For the mini-sternotomy plus left anterolateral thoracotomy approach, we followed the surgical technique described elsewhere (6). In our practice, an upper hemi-sternotomy with a “T inverted” incision was performed. The left ventricular apex was systematically located with a transthoracic echography, and the left thoracotomy incision was performed facing the apex. When cardiopulmonary bypass was utilized, central cannulation was favored. The sewing ring was attached, and after initiating the cardiopulmonary bypass, the left ventricle was cored, and the inflow cannula was introduced and fixed to the ring. The outflow graft was placed based on the lateral wall of the left ventricle in front of the pulmonary artery, and an end-to-side anastomosis was performed on the ascending aorta.

For the left posterolateral approach, the left ventricular apex was located with the transthoracic echocardiography, and the thoracotomy was performed facing the apex. The sewing ring was placed first and after heparinization, and the outflow graft was anastomosed end-to-side on the descending aorta using a partial cross-clamp. The femoral vessels were used, and cardiopulmonary bypass was started. The left ventricle was cored, and the inflow cannula was introduced after retrograde de-airing and fixed to the ring.

Since 2017, an epicardial echocardiography was systematically used to determine the best inflow cannula placement of the LVAD to ensure the absence of conflict with the left ventricular wall; that the inflow cannula will be parallel the interventricular septum and coaxial with the mitral orifice and to eliminate any trabeculation or thrombus.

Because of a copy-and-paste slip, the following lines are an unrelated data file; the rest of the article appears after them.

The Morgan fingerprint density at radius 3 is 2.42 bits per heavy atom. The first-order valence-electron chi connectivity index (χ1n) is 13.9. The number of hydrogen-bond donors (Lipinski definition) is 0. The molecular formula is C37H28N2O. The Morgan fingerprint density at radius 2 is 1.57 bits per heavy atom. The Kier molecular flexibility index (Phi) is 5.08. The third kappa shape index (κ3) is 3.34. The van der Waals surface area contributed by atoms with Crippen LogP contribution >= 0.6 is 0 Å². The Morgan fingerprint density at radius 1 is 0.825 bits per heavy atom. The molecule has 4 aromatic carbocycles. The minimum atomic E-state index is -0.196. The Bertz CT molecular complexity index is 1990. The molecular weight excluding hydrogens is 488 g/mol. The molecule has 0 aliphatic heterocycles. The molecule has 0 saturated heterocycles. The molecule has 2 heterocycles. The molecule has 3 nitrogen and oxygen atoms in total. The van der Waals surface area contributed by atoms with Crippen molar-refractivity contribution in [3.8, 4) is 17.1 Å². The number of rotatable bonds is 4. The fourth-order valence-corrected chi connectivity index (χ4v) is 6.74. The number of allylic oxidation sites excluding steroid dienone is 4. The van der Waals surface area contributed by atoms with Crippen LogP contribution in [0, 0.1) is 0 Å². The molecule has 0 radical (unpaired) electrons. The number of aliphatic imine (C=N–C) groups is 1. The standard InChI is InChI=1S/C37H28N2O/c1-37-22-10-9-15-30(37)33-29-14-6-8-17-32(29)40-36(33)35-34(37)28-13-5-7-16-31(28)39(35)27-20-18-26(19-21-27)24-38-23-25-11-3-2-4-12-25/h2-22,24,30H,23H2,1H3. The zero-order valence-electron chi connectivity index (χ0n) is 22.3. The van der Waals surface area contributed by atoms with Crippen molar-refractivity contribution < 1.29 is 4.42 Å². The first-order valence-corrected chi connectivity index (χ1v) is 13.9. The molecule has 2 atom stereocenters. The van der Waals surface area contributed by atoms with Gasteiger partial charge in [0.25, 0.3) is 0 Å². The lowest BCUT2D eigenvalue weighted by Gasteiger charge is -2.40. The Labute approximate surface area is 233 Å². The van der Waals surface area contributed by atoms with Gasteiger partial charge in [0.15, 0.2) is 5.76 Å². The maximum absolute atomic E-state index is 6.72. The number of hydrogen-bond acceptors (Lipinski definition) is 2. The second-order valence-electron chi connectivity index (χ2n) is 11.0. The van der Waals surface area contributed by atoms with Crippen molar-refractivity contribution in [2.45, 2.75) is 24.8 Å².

Study endpoints

Right ventricular (RV) dysfunction after LVAD implantation was stratified by the Mechanically Assisted Circulatory Support (INTERMACS) classification. Three levels of RV dysfunction were defined by the duration of inotrope support [mild (≤7 days), moderate (8–14 days) and severe (>14 days)] or the implantation of a mechanical RV assist device (3).

The primary study endpoint was RVF, which was defined as moderate or severe RV dysfunction by the INTERMACS classification (3). Of the 68 patients enrolled in this study, 32 (47.1%) developed RVF. Twelve patients (17.6%) and 20 patients (29.4%) had moderate or severe RV dysfunction, respectively. Among the patients with severe RV dysfunction, 13 (19.1%) patients had a temporary RV assist device.

The secondary endpoints were hospital mortality and morbidity and long-term survival.

Statistical analysis

Two groups were defined: an RVF group and a control group. The data are presented as the mean ± standard deviation (SD). Differences between the categorical variables were tested using chi-square or Fisher’ exact tests depending on the expected values. Differences between continuous variables were tested using Student’s t-tests or the Mann-Whitney U-tests depending on whether there was a Gaussian distribution.